Buy & Sell 5/30 – Identifying Who to Add and Who to Drop

Ben Pernick recommends the hottest and coldest hitters to add and drop.

Welcome back to Buy & Sell! This week’s theme is: Buy Giants and sell Mariners, apparently. Look, it is a thing that all the Mariners’ acquisitions have hit like garbage, and I would’ve added Jorge Polanco to the sell list too but then he got hurt. Maybe they’re drinking too much Seattle’s Best Coffee there… their white chocolate mocha made me sick so I really don’t want to try Seattle’s Worst. And while it’s not Rice-A-Roni (no relation to Randy Arozarena) we do get some San Francisco treats. On to the list!



Brenton Doyle (OF, Colorado Rockies)

Doyle Rules! Yes, it’s too easy, but I decided not to turn it into a pun with a fantasy-relevant version of P1V1 = P2V2… Boyle’s Law. He already stole three bases in the time it took you to read that pointless banter, which gets us to the point. In a somewhat similar manner to fellow breakout Brice Turang, he built on the speed-only package he showed as a rookie in 2023 with vastly improved (but still not good) plate discipline, with his 28% K% a big 7% improvement from his unsustainable 35% K% in ’23. With five homers and 14 stolen bases to go with a .263 AVG and solid .332 OBP, he’s been the kind of player we hoped to get from Jarren Duran in early April.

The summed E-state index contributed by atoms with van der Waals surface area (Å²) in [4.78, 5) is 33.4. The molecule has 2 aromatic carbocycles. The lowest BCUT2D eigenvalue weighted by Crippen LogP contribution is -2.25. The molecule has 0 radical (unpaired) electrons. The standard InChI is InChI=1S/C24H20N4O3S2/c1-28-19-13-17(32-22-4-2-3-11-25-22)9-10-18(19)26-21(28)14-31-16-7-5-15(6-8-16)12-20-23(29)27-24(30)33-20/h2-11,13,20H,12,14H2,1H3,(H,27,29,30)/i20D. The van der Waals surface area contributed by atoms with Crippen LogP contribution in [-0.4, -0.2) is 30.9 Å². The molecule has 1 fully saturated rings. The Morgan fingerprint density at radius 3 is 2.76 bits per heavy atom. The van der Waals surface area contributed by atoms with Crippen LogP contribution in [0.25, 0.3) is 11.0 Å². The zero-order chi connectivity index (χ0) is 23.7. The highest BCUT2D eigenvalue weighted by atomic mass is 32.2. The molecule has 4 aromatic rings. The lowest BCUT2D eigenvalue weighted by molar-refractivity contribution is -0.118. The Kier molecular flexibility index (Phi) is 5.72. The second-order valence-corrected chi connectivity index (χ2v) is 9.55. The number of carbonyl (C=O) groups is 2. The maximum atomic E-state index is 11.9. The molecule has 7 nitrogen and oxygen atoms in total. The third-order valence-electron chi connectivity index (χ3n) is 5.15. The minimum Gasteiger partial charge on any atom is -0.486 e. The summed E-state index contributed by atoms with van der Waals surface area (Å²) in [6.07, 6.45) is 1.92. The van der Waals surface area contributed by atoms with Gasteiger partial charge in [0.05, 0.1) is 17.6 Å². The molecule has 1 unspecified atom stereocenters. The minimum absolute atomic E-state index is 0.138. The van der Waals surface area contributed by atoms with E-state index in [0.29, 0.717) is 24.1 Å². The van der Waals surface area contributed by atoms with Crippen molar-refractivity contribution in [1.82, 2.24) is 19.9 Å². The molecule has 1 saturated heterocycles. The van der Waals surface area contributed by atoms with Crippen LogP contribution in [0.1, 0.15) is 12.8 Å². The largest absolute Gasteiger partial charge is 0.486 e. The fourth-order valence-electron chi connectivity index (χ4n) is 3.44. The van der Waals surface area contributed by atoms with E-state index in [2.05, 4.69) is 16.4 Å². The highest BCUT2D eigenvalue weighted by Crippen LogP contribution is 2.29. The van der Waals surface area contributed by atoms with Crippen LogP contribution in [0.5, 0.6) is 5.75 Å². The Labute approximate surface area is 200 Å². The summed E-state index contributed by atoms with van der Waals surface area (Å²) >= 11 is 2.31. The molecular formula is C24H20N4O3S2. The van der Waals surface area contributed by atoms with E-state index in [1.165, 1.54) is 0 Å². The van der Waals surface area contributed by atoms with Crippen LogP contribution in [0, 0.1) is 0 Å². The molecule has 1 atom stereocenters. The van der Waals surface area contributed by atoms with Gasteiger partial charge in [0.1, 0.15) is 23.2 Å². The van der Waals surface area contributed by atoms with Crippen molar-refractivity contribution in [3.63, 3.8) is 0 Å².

It seems the main catalyst for this change is an improved eye at the plate, with a lower chase rate (down 5% to 30%) while pairing that with more contact in the zone (up six points to 86% Z-Contact%). That’s a solid rate and helps him make more damage with his contact, so although his quality of contact is similar to last year’s on a per-BBE (batted ball event) basis, it’s been notably better per PA, which is what actually matters. Although Statcast says he’s been a bit lucky, it doesn’t take the Coors effect into account and once you weigh that in, I think it’s entirely possible for him to maintain this batting average and overall production.